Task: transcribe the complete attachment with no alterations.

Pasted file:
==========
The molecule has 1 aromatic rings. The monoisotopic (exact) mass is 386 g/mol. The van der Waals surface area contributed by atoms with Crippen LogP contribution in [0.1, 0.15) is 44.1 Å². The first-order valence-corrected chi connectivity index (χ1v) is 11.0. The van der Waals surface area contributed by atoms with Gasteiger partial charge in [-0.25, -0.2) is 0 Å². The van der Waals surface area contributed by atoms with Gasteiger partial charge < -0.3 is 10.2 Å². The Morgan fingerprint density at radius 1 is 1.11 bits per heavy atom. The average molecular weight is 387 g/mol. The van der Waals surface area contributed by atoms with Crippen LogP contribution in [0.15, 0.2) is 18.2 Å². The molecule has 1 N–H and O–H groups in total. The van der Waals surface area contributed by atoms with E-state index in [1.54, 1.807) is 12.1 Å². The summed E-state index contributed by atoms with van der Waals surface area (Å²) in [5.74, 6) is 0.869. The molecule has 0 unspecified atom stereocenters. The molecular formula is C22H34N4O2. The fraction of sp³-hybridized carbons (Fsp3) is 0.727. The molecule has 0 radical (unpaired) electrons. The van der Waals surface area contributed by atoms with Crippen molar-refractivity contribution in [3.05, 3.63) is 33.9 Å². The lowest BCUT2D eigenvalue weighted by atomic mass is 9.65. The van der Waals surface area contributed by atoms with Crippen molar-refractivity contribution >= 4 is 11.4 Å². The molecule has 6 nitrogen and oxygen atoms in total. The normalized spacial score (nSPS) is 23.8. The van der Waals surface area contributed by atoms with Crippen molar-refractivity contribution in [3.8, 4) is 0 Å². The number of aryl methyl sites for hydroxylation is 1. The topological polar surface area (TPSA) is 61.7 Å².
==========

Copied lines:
The molecule has 1 aromatic rings. The monoisotopic (exact) mass is 386 g/mol. The van der Waals surface area contributed by atoms with Crippen LogP contribution in [0.1, 0.15) is 44.1 Å². The first-order valence-corrected chi connectivity index (χ1v) is 11.0. The van der Waals surface area contributed by atoms with Gasteiger partial charge in [-0.25, -0.2) is 0 Å². The van der Waals surface area contributed by atoms with Gasteiger partial charge < -0.3 is 10.2 Å². The Morgan fingerprint density at radius 1 is 1.11 bits per heavy atom. The average molecular weight is 387 g/mol. The van der Waals surface area contributed by atoms with Crippen LogP contribution in [0.15, 0.2) is 18.2 Å². The molecule has 1 N–H and O–H groups in total. The van der Waals surface area contributed by atoms with E-state index in [1.54, 1.807) is 12.1 Å². The summed E-state index contributed by atoms with van der Waals surface area (Å²) in [5.74, 6) is 0.869. The molecule has 0 unspecified atom stereocenters. The molecular formula is C22H34N4O2. The fraction of sp³-hybridized carbons (Fsp3) is 0.727. The molecule has 0 radical (unpaired) electrons. The van der Waals surface area contributed by atoms with Crippen molar-refractivity contribution in [3.05, 3.63) is 33.9 Å². The lowest BCUT2D eigenvalue weighted by atomic mass is 9.65. The van der Waals surface area contributed by atoms with Crippen molar-refractivity contribution >= 4 is 11.4 Å². The molecule has 6 nitrogen and oxygen atoms in total. The normalized spacial score (nSPS) is 23.8. The van der Waals surface area contributed by atoms with Crippen molar-refractivity contribution in [3.8, 4) is 0 Å². The number of aryl methyl sites for hydroxylation is 1. The topological polar surface area (TPSA) is 61.7 Å².